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Boosting the fruit exports

  1. New cotton policy in March
  2. The sugar industry scenario
  3. Mid-year economic performance
  4. Wheat import requirement
  5. Boosting the fruit exports

An interview with Rana Mohammad Sadiq of Arif Overseas Traders

By SHABBIR H. KAZMI
Feb 28 - Mar 05, 2000

"God has blessed Pakistan with two fruits, kinno and mango, which alone have the potential to earn additional millions of dollars if storage facilities are improved, processing is done according to health and safety requirements of importing countries and banks are able to complete documentation expeditiously", there were the expressions of Rana Mohammad Sadiq of Arif Overseas Traders while talking to PAGE.

Arif Overseas Traders started export of fresh fruits, mainly kinno and mango to Singapore, about a decade ago. Their first export consignment was of 250 kg of mango and 1000 kg of kinno. Currently they export more than four 40-feet containers of fresh fruits every day. This volume has been achieved only through untiring efforts to supply the best possible quality. While many exporters send their shipments on 'collection' basis, the Company exports on advance cash payment or delivery against cash payment. The Company has been able to sell 'Arif" brand in the most competitive market only because of strict quality control and superior packaging. Another recognition of the Company was that was the only Pakistani fruit exporter selected by Holland's Centre for Promotion of Imports from Developing Countries for sponsored participation in a trade fair in 1997.

According to Rana Sadiq, "While all the banks operating in Pakistan assign priority to documentation of perishable goods, Habib Bank AG Zurich excels in this services. The Bank, is preferred by fruit exporters due to expeditious and professional processing of documents. The management of the Bank understands the intricacies of fresh fruit export business and employs trained, courteous and efficient staff members who understand each and every need of client. That is the reason bulk of our export business is handled by the Bank. Our long-established association with Habib Bank AG Zurich and their continued financial support has enabled us to export more and more over the years "

As regards maintaining the highest quality of export Rana Sadiq and his team has been working very hard in purchasing fruits, maintaining state-of-the-art processing and storage facilities. Their latest endeavour is the establishment of a 30-tonnes per hour processing plant right in the kinno growing area. This plant is capable of processing one 40-feet container per hour. It will not be out of context to mention that the largest such plant operating in the US has a capacity to process only 15-tonnes per hour. Not only that the plant being installed by Arif Overseas will be the largest, it is based on the latest technology and components have been purchased from the most reputed manufacturers around the globe. It is a matter of great pride, both for the Company and the Pakistan that installation is being done by local technicians who are the employees of the Company. Improved packaging not only enhances the 'shelf life' but eliminates possible damage during transit.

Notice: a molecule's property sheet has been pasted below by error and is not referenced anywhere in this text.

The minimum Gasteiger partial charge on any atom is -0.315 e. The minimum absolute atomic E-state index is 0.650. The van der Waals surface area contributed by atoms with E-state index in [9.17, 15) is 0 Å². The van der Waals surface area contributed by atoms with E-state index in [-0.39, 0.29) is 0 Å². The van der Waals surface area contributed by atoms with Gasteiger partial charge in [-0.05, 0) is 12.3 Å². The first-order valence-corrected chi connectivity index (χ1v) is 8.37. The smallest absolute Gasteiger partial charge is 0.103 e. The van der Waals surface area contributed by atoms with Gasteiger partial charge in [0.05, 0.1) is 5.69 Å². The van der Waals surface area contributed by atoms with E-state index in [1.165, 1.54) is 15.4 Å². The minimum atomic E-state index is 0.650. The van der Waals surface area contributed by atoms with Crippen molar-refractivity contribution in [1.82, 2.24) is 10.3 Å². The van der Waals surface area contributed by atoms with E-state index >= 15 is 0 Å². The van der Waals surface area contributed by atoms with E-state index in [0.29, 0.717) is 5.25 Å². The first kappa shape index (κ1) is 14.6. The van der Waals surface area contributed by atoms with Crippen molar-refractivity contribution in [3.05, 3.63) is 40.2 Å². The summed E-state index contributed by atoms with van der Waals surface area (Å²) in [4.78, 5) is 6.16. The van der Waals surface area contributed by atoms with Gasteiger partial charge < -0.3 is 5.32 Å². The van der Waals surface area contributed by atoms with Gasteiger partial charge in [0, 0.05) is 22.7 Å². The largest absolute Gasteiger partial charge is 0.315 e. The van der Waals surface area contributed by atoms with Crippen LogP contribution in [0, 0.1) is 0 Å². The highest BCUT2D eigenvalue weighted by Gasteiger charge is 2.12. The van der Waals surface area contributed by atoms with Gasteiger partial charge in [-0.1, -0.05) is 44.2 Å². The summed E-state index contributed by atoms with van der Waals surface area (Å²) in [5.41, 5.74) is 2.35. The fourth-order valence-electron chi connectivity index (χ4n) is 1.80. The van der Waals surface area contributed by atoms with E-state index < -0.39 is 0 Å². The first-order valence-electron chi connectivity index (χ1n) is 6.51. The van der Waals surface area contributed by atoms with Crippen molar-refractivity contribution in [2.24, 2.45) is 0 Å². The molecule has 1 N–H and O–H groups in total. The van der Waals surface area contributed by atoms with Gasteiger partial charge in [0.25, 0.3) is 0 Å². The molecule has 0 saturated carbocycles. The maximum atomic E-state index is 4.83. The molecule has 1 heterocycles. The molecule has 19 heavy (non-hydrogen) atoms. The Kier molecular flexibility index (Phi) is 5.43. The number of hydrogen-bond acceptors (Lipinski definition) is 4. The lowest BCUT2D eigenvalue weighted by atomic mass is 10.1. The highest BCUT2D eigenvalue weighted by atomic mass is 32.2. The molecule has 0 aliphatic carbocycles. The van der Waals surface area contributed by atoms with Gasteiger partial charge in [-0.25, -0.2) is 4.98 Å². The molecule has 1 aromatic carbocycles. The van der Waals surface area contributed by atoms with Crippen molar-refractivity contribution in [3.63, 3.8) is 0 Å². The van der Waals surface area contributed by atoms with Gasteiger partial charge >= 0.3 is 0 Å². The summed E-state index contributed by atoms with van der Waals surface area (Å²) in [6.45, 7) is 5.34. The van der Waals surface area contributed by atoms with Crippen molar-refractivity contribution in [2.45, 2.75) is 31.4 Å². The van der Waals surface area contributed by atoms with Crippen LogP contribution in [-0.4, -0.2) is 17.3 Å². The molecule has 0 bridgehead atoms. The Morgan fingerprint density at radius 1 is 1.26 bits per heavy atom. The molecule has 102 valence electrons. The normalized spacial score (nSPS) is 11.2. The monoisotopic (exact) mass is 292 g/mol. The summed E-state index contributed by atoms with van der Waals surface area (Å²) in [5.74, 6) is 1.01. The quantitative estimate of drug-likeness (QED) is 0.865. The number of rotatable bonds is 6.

According to Rana Sadiq, "The export of kinno from Pakistan can be increased manifold. At least 50 per cent of the total produce is wasted due to inadequate and inefficient storage facilities. The other major constraint is that Pakistani kinno and mango cannot be exported to the US and Japan _ offering the highest price. This is only because of our failure to understand and comply with health and safety requirements of these two countries. The buyers from these countries, who have visited Pakistan, tasted the products and witnessed the quality, have shown exceptionally keen interest in importing from Pakistan. However, this dream cannot come true unless the conditions are met. A point to be noted is that during 'Chinese new year season' Arif brand virtually ruled the Far-Eastern markets. This was due to our efforts to export the best quality and superior packing of the product."

Dilating his point he added, "We, at our end, are constantly making efforts to ensure supply of superior quality of fruits, use better packaging and reduce freight charges. We are also educating the growers to follow international plantation standards for kinno. Globally there are 400 kinno plants per acre, but in Pakistan only 100 plants per acre are cultivated. If local farmers follow the international standard they can earn, net income, at least Rs 400,000 per acre. This can be the highest return from any crop in the country."

To conclude Rana Sadiq said, "We need the help of GoP in inviting the experts from the US and Japan to brief the local exporters on the health and safety standards of these countries. It is in the interest of importing countries to help us as they currently import inferior quality at higher price from other countries.